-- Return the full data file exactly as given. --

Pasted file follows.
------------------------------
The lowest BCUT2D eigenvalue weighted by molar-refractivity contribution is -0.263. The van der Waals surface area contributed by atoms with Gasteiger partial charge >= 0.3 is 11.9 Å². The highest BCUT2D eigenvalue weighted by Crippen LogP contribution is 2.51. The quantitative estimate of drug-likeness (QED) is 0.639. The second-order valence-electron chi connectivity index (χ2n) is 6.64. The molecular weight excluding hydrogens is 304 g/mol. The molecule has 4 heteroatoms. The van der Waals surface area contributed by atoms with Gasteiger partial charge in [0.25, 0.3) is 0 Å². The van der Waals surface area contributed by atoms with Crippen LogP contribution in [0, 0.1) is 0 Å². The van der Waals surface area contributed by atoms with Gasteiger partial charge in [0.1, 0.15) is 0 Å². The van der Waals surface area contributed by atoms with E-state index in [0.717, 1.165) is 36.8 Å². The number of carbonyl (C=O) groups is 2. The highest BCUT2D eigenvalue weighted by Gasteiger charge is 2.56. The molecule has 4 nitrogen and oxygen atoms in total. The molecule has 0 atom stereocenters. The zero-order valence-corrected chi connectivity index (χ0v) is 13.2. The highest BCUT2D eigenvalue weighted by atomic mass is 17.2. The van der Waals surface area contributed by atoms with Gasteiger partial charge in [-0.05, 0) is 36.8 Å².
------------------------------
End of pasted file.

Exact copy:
The lowest BCUT2D eigenvalue weighted by molar-refractivity contribution is -0.263. The van der Waals surface area contributed by atoms with Gasteiger partial charge >= 0.3 is 11.9 Å². The highest BCUT2D eigenvalue weighted by Crippen LogP contribution is 2.51. The quantitative estimate of drug-likeness (QED) is 0.639. The second-order valence-electron chi connectivity index (χ2n) is 6.64. The molecular weight excluding hydrogens is 304 g/mol. The molecule has 4 heteroatoms. The van der Waals surface area contributed by atoms with Gasteiger partial charge in [0.25, 0.3) is 0 Å². The van der Waals surface area contributed by atoms with Crippen LogP contribution in [0, 0.1) is 0 Å². The van der Waals surface area contributed by atoms with Gasteiger partial charge in [0.1, 0.15) is 0 Å². The van der Waals surface area contributed by atoms with E-state index in [0.717, 1.165) is 36.8 Å². The number of carbonyl (C=O) groups is 2. The highest BCUT2D eigenvalue weighted by Gasteiger charge is 2.56. The molecule has 4 nitrogen and oxygen atoms in total. The molecule has 0 atom stereocenters. The zero-order valence-corrected chi connectivity index (χ0v) is 13.2. The highest BCUT2D eigenvalue weighted by atomic mass is 17.2. The van der Waals surface area contributed by atoms with Gasteiger partial charge in [-0.05, 0) is 36.8 Å².